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From the Department of Underappreciated Facts

Summary:
Career earnings growth in the U.S. more than doubled between 1960 and 2017, and the age of peak earnings increased from the late 30s to the mid-50s. I show that a substantial share of this shift is explained by increased employment in decision-intensive occupations, which have longer and more gradual periods of earnings growth…Experience takes longer to accumulate in high variance, non-routine jobs. That is from a new working paper by David J. Deming.  One implication is that AI leads to lots of angry, frustrated, left-wing young people, and a cementing in of the gerontocracy. The post From the Department of Underappreciated Facts appeared first on Marginal REVOLUTION.

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Career earnings growth in the U.S. more than doubled between 1960 and 2017, and the age of peak earnings increased from the late 30s to the mid-50s. I show that a substantial share of this shift is explained by increased employment in decision-intensive occupations, which have longer and more gradual periods of earnings growth…Experience takes longer to accumulate in high variance, non-routine jobs.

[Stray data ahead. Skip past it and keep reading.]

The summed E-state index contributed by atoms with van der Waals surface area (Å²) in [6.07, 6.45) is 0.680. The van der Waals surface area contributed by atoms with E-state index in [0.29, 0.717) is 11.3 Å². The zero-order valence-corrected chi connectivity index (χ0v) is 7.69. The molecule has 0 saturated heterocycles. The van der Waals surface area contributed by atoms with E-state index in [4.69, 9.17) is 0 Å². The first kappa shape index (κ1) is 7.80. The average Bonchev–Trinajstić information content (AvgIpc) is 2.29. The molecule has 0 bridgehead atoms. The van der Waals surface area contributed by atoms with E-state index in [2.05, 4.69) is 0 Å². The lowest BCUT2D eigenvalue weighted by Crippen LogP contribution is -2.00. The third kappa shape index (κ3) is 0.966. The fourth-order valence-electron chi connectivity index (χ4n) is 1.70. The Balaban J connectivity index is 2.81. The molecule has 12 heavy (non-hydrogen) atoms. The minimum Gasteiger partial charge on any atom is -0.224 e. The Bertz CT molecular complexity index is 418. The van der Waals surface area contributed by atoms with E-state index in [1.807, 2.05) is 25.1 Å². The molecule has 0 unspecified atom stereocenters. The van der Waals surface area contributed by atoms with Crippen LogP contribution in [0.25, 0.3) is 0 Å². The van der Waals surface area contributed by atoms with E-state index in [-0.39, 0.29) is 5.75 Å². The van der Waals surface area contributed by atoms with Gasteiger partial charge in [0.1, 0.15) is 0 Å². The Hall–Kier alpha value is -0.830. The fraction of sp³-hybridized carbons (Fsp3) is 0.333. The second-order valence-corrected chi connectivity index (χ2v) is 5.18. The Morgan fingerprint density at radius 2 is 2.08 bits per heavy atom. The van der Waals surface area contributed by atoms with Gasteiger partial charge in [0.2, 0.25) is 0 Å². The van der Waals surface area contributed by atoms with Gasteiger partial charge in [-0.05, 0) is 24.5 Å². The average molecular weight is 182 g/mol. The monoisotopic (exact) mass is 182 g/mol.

That is from a new working paper by David J. Deming.  One implication is that AI leads to lots of angry, frustrated, left-wing young people, and a cementing in of the gerontocracy.

The post From the Department of Underappreciated Facts appeared first on Marginal REVOLUTION.

Tyler Cowen
Tyler Cowen is an American economist, academic, and writer. He occupies the Holbert C. Harris Chair of economics as a professor at George Mason University and is co-author, with Alex Tabarrok, of the popular economics blog Marginal Revolution. Cowen and Tabarrok have also ventured into online education by starting Marginal Revolution University. He currently writes the "Economic Scene" column for the New York Times, and he also writes for such publications as The New Republic, the Wall Street Journal, Forbes, Newsweek, and the Wilson Quarterly.

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